Duhaime's Law Dictionary

Rex Nunquam Moritur Definition:

Latin: the king never dies.

Related Terms: Crown, Monarchy, Rex Non Potest Peccare, Non Potest Rex Gratiam Facere Cum Injuria Et Damno Aliorum

A Latin maxim that refers, essentially, to the legal fiction that the Crown, government, never dies; is a person with perpetual existence.

The office of sovereign is never vacant; it passes seamlessly to the heir to the Crown much in the way property passes seamlessly from a deceased joint tenant to the survivor joint tenant.

Herbert Broom was of the view that this maxim - rex nunquam moritur - was of fundamental importance. he wrote:

"The law ascribes to the king, in his political capacity, an absolute immortality; and, immediately upon the decease of the reigning prince in his natural capacity, the kingly dignity and the prerogatives and politic capacities of the supreme magistrate, by act of law, without any interregnum or interval, vest at once in his successor, who is, eo instante, king, to all intents and purposes.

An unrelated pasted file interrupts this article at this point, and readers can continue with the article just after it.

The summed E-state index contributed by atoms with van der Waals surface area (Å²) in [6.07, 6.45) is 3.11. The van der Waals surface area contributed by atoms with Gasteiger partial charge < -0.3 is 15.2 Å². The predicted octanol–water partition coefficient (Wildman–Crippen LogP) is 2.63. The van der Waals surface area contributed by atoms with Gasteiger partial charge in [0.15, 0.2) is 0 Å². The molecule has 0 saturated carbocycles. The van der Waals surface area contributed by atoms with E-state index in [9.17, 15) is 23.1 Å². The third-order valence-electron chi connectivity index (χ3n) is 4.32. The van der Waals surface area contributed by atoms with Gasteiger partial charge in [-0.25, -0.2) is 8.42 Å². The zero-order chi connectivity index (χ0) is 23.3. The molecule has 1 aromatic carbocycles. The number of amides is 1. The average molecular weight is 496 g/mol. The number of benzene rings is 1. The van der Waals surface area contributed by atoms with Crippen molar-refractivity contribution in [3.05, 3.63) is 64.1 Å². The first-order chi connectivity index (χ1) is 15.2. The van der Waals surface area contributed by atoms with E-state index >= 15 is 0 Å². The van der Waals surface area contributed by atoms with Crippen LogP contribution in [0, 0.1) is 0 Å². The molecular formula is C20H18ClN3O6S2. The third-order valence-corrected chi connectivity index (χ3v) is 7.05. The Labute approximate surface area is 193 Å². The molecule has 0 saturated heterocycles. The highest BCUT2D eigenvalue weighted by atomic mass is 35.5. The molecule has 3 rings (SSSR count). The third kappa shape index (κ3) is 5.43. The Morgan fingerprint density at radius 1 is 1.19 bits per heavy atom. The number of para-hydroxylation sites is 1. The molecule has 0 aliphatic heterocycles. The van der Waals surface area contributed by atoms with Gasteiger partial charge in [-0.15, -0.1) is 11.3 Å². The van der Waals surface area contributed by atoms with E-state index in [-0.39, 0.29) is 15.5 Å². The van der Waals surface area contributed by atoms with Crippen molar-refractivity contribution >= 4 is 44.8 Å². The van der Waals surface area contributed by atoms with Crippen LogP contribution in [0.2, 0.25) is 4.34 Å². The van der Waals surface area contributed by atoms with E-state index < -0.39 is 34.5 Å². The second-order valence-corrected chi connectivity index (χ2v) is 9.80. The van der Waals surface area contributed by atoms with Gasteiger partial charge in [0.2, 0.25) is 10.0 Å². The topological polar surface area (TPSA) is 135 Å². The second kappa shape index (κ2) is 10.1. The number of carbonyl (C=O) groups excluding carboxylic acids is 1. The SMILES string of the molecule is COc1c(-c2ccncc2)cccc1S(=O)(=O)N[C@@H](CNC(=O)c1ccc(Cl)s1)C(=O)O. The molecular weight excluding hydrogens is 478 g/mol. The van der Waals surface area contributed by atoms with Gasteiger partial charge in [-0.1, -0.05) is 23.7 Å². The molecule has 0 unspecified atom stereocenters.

"And so tender is the law of supposing even a possibility of his death, that his natural dissolution is generally called his demise - demnissio regis vel corone - an expression which signifies merely a transfer of property. And when we speak of the demise of the Crown, we mean only, that, in consequence of the disunion of the king's natural body from his body politic, the kingdom is transferred or demised to his successor; and so the royal dignity remains perpetual.

"It has, however, usually been thought prudent, when the heir-apparent has been very young, to appoint a protector, guardian, or regent for a limited time. But the very necessity of such extraordinary provision is sufficient to demonstrate the truth of that maxim of the common law, that in the king is no minority - and, therefore, he has no legal guardian; and such provision is to be considered only as a law framed to meet a particular emergency."


  • Broom, Herbert, A Selection of Legal Maxims Classified and Illustrated, 10th Ed., (London: Sweet & Maxwell Limited, 1939)

Categories & Topics:

Always looking up definitions? Save time with our search provider (modern browsers only)

If you find an error or omission in Duhaime's Law Dictionary, or if you have suggestion for a legal term, we'd love to hear from you!